The ratio in excess of 1 should be expected, otherwise there will be the prospect that the company might be unable to pay its debts on time.

Holding inventories and finished goods in stock for long time will cause to slow turnover on stock and therefore most of the stocks are not vary liquid assets. Quick ratio (acid test ratio) will be used to calculate the ratio.

The quick ratio should ideally be at least 1 for companies with a slow stock turnover; so at least they can cover their current liabilities. For companies with fast stock turnover the quick ratio can be less than 1 without suggesting cash flow difficulties.

The accounts receivable payment period A rough measure of the average length of time takes for the company’s customers to pay what they owe is the accounts receivable payment period

 Trade receivables are not the total figure of receivables in statement of financial position. - Trade receivable figure exclude prepayments and non-trade receivables. If receivables’ days are increasing year on year, this may show a poorly managed credit control function, and increasing in the risk of bad debts. Or otherwise, this might be for a good reason, for example a change in the customer base towards more export customers or changing from dealing mainly with wholesale customers to servicing mainly retail customers.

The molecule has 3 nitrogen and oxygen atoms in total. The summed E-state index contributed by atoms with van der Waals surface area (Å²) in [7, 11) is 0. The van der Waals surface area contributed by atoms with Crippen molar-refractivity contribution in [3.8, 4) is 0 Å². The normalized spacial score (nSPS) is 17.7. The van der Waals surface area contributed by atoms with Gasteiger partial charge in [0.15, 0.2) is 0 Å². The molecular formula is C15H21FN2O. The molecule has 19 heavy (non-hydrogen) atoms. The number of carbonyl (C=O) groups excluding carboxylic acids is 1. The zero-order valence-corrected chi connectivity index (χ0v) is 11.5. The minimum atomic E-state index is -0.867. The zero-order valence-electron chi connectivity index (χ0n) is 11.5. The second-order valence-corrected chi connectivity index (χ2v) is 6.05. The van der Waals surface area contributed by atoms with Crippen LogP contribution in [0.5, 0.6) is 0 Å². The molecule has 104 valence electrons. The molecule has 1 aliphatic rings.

The accounts payable payment period Similar measures can be used for payables.

This indicates the average time taken, to pay for supplies received on credit. If the credit purchases information is not readily available, cost of sales can be used instead. 3|Page


The inventory turnover period This is another estimated figure calculating the inventory turnover, or inventory holding period days (average number of days that items of inventory are hold for, as with the average debts collection period). It is only an approximate figure; there may be distortions caused by seasonal variations of inventory levels. Formulas of calculation

Inventory turnover ratio is another measure of how vigorously a business is trading. A lengthening inventory turnover period indicates: - A slowdown in trading, or - A build-up inventory levels, (perhaps suggesting that the investment in inventories is becoming excessive)

Adding together the inventory days and the receivables’ days, this should give us an indication of how soon stocks is convertible into cash, as well as company’s liquidity. The ratios can be used in calculating the operating cycle

Days

Raw materials inventory holding period

xx

Payables’ payment period

(xx)

Average production period

xx

Inventory turnover period (finished goods)

xx

Receivables’ payment period

xx

Operating cycle

xx

 Please refer to the example in FFM book page 10-11 to be clear with using these formulas.